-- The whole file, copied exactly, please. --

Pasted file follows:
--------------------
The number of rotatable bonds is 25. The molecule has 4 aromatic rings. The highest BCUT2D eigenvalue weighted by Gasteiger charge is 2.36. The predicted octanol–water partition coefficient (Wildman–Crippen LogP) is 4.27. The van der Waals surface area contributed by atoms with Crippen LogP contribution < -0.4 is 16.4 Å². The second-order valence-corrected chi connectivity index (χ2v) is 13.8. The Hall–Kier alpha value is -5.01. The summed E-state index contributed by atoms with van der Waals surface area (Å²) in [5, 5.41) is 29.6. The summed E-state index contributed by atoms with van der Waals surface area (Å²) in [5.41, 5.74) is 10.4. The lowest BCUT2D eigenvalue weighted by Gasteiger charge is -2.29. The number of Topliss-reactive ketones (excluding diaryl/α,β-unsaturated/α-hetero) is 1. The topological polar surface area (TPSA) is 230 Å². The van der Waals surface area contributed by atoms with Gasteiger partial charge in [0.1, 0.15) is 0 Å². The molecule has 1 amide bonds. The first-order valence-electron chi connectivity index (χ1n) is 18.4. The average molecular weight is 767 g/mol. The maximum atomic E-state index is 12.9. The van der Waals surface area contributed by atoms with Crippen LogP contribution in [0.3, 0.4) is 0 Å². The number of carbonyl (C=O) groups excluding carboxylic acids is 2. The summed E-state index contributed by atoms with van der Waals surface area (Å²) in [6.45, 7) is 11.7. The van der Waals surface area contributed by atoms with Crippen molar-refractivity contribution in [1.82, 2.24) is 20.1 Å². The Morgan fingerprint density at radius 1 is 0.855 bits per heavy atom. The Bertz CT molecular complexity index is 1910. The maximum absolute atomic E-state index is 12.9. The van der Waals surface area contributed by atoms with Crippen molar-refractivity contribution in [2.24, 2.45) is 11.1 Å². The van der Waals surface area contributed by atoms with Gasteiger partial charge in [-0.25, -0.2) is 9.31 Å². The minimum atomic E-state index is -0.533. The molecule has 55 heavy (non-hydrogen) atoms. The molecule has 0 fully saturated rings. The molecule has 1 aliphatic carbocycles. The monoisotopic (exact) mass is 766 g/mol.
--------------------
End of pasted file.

The number of rotatable bonds is 25. The molecule has 4 aromatic rings. The highest BCUT2D eigenvalue weighted by Gasteiger charge is 2.36. The predicted octanol–water partition coefficient (Wildman–Crippen LogP) is 4.27. The van der Waals surface area contributed by atoms with Crippen LogP contribution < -0.4 is 16.4 Å². The second-order valence-corrected chi connectivity index (χ2v) is 13.8. The Hall–Kier alpha value is -5.01. The summed E-state index contributed by atoms with van der Waals surface area (Å²) in [5, 5.41) is 29.6. The summed E-state index contributed by atoms with van der Waals surface area (Å²) in [5.41, 5.74) is 10.4. The lowest BCUT2D eigenvalue weighted by Gasteiger charge is -2.29. The number of Topliss-reactive ketones (excluding diaryl/α,β-unsaturated/α-hetero) is 1. The topological polar surface area (TPSA) is 230 Å². The van der Waals surface area contributed by atoms with Gasteiger partial charge in [0.1, 0.15) is 0 Å². The molecule has 1 amide bonds. The first-order valence-electron chi connectivity index (χ1n) is 18.4. The average molecular weight is 767 g/mol. The maximum atomic E-state index is 12.9. The van der Waals surface area contributed by atoms with Crippen LogP contribution in [0.3, 0.4) is 0 Å². The number of carbonyl (C=O) groups excluding carboxylic acids is 2. The summed E-state index contributed by atoms with van der Waals surface area (Å²) in [6.45, 7) is 11.7. The van der Waals surface area contributed by atoms with Crippen molar-refractivity contribution in [1.82, 2.24) is 20.1 Å². The Morgan fingerprint density at radius 1 is 0.855 bits per heavy atom. The Bertz CT molecular complexity index is 1910. The maximum absolute atomic E-state index is 12.9. The van der Waals surface area contributed by atoms with Crippen molar-refractivity contribution in [2.24, 2.45) is 11.1 Å². The van der Waals surface area contributed by atoms with Gasteiger partial charge in [-0.25, -0.2) is 9.31 Å². The minimum atomic E-state index is -0.533. The molecule has 55 heavy (non-hydrogen) atoms. The molecule has 0 fully saturated rings. The molecule has 1 aliphatic carbocycles. The monoisotopic (exact) mass is 766 g/mol.